Mr Abbey was so angry he was spluttering. He looked down at the young man in front of him. John had thought long and hard about this moment. He had waited until he turned twenty-one, knowing that now his guardian couldn’t force him to do what he didn’t want to. He steeled himself, and then looked up at the taller man, and said:
‘I want … I’m going to be a poet, sir.’
That was more than Abbey could take. His eyes widened in outraged astonishment.
‘Are you mad, John? Or just a fool? That’s absurd.’
‘I’m sorry, sir,’ said John very quietly, ‘but my mind’s made up. I’m good, sir, better than most. And I’m sure I can earn a living by writing.’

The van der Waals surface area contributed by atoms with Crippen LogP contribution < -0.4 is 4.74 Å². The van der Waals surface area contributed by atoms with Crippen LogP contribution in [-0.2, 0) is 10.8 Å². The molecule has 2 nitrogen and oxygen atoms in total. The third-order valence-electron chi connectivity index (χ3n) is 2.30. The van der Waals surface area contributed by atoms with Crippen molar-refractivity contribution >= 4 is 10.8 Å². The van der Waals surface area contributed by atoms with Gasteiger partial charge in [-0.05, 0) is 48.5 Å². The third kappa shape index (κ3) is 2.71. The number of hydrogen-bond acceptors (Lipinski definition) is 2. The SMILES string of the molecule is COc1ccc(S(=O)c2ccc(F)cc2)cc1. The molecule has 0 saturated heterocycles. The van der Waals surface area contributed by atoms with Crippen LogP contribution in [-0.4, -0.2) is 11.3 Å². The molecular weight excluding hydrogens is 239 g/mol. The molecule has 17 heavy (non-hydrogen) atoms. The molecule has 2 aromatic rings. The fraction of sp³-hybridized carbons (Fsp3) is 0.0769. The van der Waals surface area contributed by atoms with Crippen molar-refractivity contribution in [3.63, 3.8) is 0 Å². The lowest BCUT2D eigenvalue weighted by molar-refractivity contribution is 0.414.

Abbey looked at him as if he were some newly discovered and particularly unpleasant species, and, with an upward sneer of his lip, he said:
‘Well, all I’ve got to say, boy, is that you’re being … silly. I’ll tell you one thing. It won’t be long before you’re forced to give up this selfish notion.’
‘I don’t think so, sir.’ How dare he call me ‘boy’? What’s the point of turning twenty-one if he’s still going to think of me as a ‘boy’?
" Robin Malan’s beautifully presented Rebel Angel is a tender, humorous and informative account of the life of John Keats ... this high-quality publication ... "
– Michelle McGrane online at LitNet 1 June 2005